Estimating is about creating a shared understanding of the requirements, and a shared understanding of the solution. When teams have problems estimating, it is rarely an estimating problem, it is a shared understanding problem.
Let us understand why we estimate.
- Coordinate dependencies: It can be extremely useful to know when the team can proceed to work on a new design if the key expert is temporarily out of office.
- Align priorities: During the day we have a list of things to do. Often, we estimate the efforts to sort out our priorities.
- Choose the “best value” option: Estimates help us to decide when we choose between different options, for instance when I choose the best car for a budget.
- Forecast: A forecast is great to be better prepared for the future. Forecasts are often based on empirical evidence.
- Shared understanding: When a team agrees to build something complex together and take a lot of decisions during the process, probably they are better to sit down and validate some of the assumptions behind the agreement.
When not to estimate?
- Predicting results of the complex work. It will end-up with a time-management mess
- Focusing on someone to work better. Humans are awful at demonstrating best results under time pressure. This is the reason why professionals are striving to increase estimates to make life easier.
- Increase effectiveness of time management. Estimates decrease effectiveness because of Parkinson Law.
Who Provides Estimates
A team is a persistent group, which has the combination of skills required to build valuable increments, and which self-organizes to identify tasks, assign owners, and do the work as quickly as possible.
We need to understand how much work the team can do, need to understand the scope that can be delivered in a schedule, or estimate a schedule derived from the scope.
Estimates should be provided by people that will be doing the work.
What to Estimate
In SAFe we need to perform the exercise of estimation at multiple levels.
Solution/Program Backlog: The Program Backlog is the holding area for upcoming Features, which are intended to address user needs and deliver business benefits for a single Agile Release Train (ART). It also contains the enabler features necessary to build the Architectural Runway. The Solution Backlog is the holding area for upcoming Capabilities and Enablers, each of which can span multiple ARTs and is intended to advance the Solution and build its architectural runway.
It is crucial to estimate Solution Backlog and Program Backlog because it allows a team and its Product Management/Product Owners to make longer-term predictions about how much can be delivered by when. It allows teams to answer questions like:
- How much can you deliver in three months?
- When can a certain set of team backlog items be delivered?
It also helps product management in making prioritization decisions. Priorities should be set based on the expected benefits and costs of the solution/program backlog items.
For prioritizing the work, we consider the cost of developing the backlog items and the cost of delay using a technique called WSJF ( which we will discuss in a different article). But, to be able to use this technique we need to know the estimates at a high level of the duration to build the backlog items.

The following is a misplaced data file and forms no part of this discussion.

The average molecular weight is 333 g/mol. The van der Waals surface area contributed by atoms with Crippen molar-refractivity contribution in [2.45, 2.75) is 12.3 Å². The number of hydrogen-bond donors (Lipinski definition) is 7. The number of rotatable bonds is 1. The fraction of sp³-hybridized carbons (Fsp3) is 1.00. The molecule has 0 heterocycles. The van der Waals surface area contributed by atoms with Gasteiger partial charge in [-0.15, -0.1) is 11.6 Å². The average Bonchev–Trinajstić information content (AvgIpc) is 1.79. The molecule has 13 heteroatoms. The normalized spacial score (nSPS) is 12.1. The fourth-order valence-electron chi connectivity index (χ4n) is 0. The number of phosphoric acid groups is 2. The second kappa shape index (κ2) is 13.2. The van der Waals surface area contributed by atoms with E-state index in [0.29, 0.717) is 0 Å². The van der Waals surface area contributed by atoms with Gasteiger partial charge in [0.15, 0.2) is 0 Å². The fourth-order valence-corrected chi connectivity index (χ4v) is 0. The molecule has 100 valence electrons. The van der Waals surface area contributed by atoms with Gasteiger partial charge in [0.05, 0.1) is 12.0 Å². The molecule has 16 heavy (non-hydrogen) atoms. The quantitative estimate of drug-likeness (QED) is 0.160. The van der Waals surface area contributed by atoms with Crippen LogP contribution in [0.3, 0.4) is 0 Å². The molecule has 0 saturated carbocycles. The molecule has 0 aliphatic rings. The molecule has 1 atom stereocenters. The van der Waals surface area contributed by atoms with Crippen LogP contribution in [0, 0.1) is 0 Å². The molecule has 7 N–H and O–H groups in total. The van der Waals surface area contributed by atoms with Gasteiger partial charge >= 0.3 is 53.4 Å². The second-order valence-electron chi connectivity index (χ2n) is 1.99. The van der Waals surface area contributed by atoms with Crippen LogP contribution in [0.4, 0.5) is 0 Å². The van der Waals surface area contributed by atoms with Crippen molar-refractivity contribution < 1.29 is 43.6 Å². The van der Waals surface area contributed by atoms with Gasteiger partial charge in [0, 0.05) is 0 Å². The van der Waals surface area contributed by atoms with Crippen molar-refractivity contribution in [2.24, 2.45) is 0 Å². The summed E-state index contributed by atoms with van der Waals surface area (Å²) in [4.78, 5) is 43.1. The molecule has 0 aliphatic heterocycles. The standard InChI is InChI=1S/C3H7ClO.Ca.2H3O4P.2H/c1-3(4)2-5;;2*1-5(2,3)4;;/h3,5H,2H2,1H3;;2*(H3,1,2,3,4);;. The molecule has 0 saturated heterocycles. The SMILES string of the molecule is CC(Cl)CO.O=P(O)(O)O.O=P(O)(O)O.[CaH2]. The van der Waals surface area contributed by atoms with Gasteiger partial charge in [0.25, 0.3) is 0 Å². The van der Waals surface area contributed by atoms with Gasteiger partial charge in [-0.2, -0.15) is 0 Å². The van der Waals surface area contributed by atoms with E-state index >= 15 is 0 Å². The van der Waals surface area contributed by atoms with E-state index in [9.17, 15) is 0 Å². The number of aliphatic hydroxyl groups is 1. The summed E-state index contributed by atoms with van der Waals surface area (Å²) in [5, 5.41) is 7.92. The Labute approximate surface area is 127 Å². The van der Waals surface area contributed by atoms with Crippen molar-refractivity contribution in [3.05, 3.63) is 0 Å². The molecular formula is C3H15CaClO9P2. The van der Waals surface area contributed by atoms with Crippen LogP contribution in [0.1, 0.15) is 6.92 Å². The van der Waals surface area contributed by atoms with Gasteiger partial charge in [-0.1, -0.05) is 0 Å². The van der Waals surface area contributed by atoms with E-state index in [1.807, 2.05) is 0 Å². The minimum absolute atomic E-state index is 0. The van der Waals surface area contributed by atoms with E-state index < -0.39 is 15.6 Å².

For both Capabilities and Features, we would typically have lesser-known details. They are of large size. In these cases, it makes sense to use the T-Shirt Sizing technique.
Team Backlog: The Team Backlog contains user and enabler Stories that originate from the Program Backlog, as well as stories that arise locally from the team’s local context. It may include other work items as well, representing all the things a team needs to do to advance their portion of the system. Each Agile Team will have its Team Backlog as an output of the PI Planning, for the duration of Program Increment.
For the Team Backlog, there are two reasons to estimate the stories. The first is that it helps the team determine how much work to bring into the iteration.
By splitting team backlog items into small, discrete tasks and then roughly estimating them during iteration planning, the team is better able to assess the workload. This increases the likelihood of the team finishing all they say they will.
Second, identifying tasks and estimating them during iteration planning helps team members better coordinate their work. For example, if team backlog items are not estimated, a team might not notice a critical path through the work or that the designer will be the busiest during the coming iteration.
Techniques for Estimation
Humans are visualizing animals; they find it easier to compare Objects as our brain is used to relative sizes. Because of its relative units, one of the advantages of Agile Estimation technique is that it is understandable from a Junior Developer to Manager or to a Director of a company.
Most Agile estimation techniques use relative units. This means that we don’t try to estimate dollars or days directly. Instead, we use “points” or even qualitative labels and simply compare the items we are estimating to each other. This takes advantage of the human capacity to compare things to each other and avoids our difficulty in comparing something to an abstract concept (such as dollars or days).